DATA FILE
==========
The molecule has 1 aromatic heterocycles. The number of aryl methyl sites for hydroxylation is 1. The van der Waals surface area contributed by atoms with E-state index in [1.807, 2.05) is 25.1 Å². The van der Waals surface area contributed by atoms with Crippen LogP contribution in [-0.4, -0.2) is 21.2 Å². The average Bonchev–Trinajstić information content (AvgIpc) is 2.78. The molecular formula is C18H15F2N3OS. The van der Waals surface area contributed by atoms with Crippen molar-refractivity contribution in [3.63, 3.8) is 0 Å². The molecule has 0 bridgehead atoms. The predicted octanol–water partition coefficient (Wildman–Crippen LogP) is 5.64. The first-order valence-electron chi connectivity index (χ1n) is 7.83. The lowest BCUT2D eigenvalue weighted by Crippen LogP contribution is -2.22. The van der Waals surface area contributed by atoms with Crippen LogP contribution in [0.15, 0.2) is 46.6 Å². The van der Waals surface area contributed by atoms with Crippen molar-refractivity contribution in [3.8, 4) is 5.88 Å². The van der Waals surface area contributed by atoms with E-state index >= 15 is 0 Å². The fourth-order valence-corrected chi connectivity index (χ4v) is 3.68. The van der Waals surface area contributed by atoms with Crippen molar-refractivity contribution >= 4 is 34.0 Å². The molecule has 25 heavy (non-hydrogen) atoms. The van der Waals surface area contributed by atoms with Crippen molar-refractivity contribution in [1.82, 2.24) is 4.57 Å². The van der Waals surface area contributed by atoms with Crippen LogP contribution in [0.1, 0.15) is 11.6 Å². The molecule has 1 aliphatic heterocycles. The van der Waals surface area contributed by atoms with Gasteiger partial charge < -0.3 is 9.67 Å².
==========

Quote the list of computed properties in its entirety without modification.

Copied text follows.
The molecule has 1 aromatic heterocycles. The number of aryl methyl sites for hydroxylation is 1. The van der Waals surface area contributed by atoms with E-state index in [1.807, 2.05) is 25.1 Å². The van der Waals surface area contributed by atoms with Crippen LogP contribution in [-0.4, -0.2) is 21.2 Å². The average Bonchev–Trinajstić information content (AvgIpc) is 2.78. The molecular formula is C18H15F2N3OS. The van der Waals surface area contributed by atoms with Crippen molar-refractivity contribution in [3.63, 3.8) is 0 Å². The molecule has 0 bridgehead atoms. The predicted octanol–water partition coefficient (Wildman–Crippen LogP) is 5.64. The first-order valence-electron chi connectivity index (χ1n) is 7.83. The lowest BCUT2D eigenvalue weighted by Crippen LogP contribution is -2.22. The van der Waals surface area contributed by atoms with Crippen LogP contribution in [0.15, 0.2) is 46.6 Å². The van der Waals surface area contributed by atoms with Crippen molar-refractivity contribution in [3.8, 4) is 5.88 Å². The van der Waals surface area contributed by atoms with E-state index >= 15 is 0 Å². The fourth-order valence-corrected chi connectivity index (χ4v) is 3.68. The van der Waals surface area contributed by atoms with Crippen molar-refractivity contribution >= 4 is 34.0 Å². The molecule has 25 heavy (non-hydrogen) atoms. The van der Waals surface area contributed by atoms with Crippen molar-refractivity contribution in [1.82, 2.24) is 4.57 Å². The van der Waals surface area contributed by atoms with Crippen LogP contribution in [0.1, 0.15) is 11.6 Å². The molecule has 1 aliphatic heterocycles. The van der Waals surface area contributed by atoms with Gasteiger partial charge < -0.3 is 9.67 Å².